MUMBAI • India raised the limits on withdrawals and exchange of old banknotes after the government's surprise move to ban high-denomination bills last Tuesday resulted in customers across the country queuing for hours to deposit the old bills.
The daily limit on withdrawals from cash dispensing machines has been raised to 2,500 rupees (S$52), while the weekly cap has been increased to 24,000 rupees.
Banks received three trillion rupees in deposits in the first four days of the ban taking effect, the Finance Ministry said in a statement late on Sunday. About 500 billion rupees have been disbursed either from withdrawals or the exchange of old banknotes, it added.
Prime Minister Narendra Modi on Sunday defended his move to withdraw 500-rupee and 1,000-rupee notes from circulation as an important step in the fight against corruption and tax evasion.
The government said it is stepping up efforts to ensure banknotes of all denominations are available, as banks, which remained opened across the country through the weekend, come under pressure to replenish the funds.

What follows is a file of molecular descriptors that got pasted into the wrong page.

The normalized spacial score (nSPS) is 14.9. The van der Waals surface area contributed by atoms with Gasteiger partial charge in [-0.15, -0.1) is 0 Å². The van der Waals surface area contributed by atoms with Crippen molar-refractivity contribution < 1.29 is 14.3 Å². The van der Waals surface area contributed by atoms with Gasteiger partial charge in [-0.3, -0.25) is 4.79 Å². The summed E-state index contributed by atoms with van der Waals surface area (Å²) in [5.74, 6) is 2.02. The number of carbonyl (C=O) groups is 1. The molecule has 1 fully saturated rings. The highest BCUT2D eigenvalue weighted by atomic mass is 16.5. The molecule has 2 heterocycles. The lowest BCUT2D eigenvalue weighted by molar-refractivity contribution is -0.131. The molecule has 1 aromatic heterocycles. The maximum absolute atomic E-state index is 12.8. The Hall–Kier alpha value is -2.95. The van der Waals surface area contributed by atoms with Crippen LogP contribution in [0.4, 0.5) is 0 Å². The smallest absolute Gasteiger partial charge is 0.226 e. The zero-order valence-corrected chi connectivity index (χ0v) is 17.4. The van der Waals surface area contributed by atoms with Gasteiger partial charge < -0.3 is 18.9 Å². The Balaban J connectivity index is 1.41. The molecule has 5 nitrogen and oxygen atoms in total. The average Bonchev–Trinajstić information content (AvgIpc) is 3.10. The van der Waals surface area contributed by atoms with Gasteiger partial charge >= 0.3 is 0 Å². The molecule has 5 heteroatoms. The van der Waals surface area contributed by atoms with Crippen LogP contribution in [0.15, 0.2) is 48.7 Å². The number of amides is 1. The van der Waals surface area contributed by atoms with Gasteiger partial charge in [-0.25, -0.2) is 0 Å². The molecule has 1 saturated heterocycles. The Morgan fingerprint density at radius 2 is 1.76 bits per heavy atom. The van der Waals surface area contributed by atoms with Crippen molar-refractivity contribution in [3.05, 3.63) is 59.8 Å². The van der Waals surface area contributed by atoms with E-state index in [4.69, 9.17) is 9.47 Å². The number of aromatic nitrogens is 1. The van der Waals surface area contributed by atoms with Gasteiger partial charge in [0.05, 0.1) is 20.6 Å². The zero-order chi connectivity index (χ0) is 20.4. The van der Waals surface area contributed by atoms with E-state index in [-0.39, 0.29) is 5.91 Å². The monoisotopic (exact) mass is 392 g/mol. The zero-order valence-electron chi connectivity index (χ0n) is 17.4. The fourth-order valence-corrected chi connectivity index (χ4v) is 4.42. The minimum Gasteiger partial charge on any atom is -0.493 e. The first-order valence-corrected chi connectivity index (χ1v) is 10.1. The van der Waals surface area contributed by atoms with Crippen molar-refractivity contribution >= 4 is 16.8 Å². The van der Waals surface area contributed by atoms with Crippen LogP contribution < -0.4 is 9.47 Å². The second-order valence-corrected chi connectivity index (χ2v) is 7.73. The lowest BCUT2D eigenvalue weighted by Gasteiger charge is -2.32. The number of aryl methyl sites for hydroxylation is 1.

About 180 million transactions were handled by India's banking system in the four days through 5pm on Sunday, said the Finance Ministry.
The Reserve Bank of India has also urged the public not to be anxious and to avoid going to banks repeatedly to withdraw and hoard cash.
The government raised the withdrawal limit from a current account held at banks to 50,000 rupees per week to help small businesses pay wages, Economic Affairs Secretary Shaktikanta Das said in New Delhi yesterday. He added that the last day old high-denomination bills can be accepted at places such as government hospitals and utilities and petrol stations has been postponed to Nov 24.
Mr Modi is seeking to fulfil his election promise of recovering illegal income, locally known as black money.